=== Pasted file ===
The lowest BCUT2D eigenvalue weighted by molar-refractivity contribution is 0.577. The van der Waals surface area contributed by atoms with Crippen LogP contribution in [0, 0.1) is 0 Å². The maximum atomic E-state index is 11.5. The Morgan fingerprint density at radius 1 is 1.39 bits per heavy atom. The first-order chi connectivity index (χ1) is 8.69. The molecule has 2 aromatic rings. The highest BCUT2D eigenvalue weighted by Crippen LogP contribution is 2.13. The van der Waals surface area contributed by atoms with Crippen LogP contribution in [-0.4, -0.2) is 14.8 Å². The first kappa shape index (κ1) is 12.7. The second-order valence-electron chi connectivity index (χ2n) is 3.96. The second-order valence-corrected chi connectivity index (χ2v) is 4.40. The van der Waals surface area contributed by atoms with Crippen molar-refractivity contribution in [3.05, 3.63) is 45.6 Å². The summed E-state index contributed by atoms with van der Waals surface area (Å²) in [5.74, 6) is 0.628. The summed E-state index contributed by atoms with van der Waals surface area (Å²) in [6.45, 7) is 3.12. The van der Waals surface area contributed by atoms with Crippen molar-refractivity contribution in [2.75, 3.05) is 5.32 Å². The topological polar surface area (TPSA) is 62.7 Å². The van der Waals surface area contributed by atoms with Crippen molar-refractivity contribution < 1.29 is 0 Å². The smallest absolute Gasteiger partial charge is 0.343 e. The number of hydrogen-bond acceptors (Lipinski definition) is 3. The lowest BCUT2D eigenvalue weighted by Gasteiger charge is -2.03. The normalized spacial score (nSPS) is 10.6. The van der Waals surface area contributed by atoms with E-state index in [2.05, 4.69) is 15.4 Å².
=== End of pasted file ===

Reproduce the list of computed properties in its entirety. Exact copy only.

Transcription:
The lowest BCUT2D eigenvalue weighted by molar-refractivity contribution is 0.577. The van der Waals surface area contributed by atoms with Crippen LogP contribution in [0, 0.1) is 0 Å². The maximum atomic E-state index is 11.5. The Morgan fingerprint density at radius 1 is 1.39 bits per heavy atom. The first-order chi connectivity index (χ1) is 8.69. The molecule has 2 aromatic rings. The highest BCUT2D eigenvalue weighted by Crippen LogP contribution is 2.13. The van der Waals surface area contributed by atoms with Crippen LogP contribution in [-0.4, -0.2) is 14.8 Å². The first kappa shape index (κ1) is 12.7. The second-order valence-electron chi connectivity index (χ2n) is 3.96. The second-order valence-corrected chi connectivity index (χ2v) is 4.40. The van der Waals surface area contributed by atoms with Crippen molar-refractivity contribution in [3.05, 3.63) is 45.6 Å². The summed E-state index contributed by atoms with van der Waals surface area (Å²) in [5.74, 6) is 0.628. The summed E-state index contributed by atoms with van der Waals surface area (Å²) in [6.45, 7) is 3.12. The van der Waals surface area contributed by atoms with Crippen molar-refractivity contribution in [2.75, 3.05) is 5.32 Å². The topological polar surface area (TPSA) is 62.7 Å². The van der Waals surface area contributed by atoms with Crippen molar-refractivity contribution < 1.29 is 0 Å². The smallest absolute Gasteiger partial charge is 0.343 e. The number of hydrogen-bond acceptors (Lipinski definition) is 3. The lowest BCUT2D eigenvalue weighted by Gasteiger charge is -2.03. The normalized spacial score (nSPS) is 10.6. The van der Waals surface area contributed by atoms with E-state index in [2.05, 4.69) is 15.4 Å².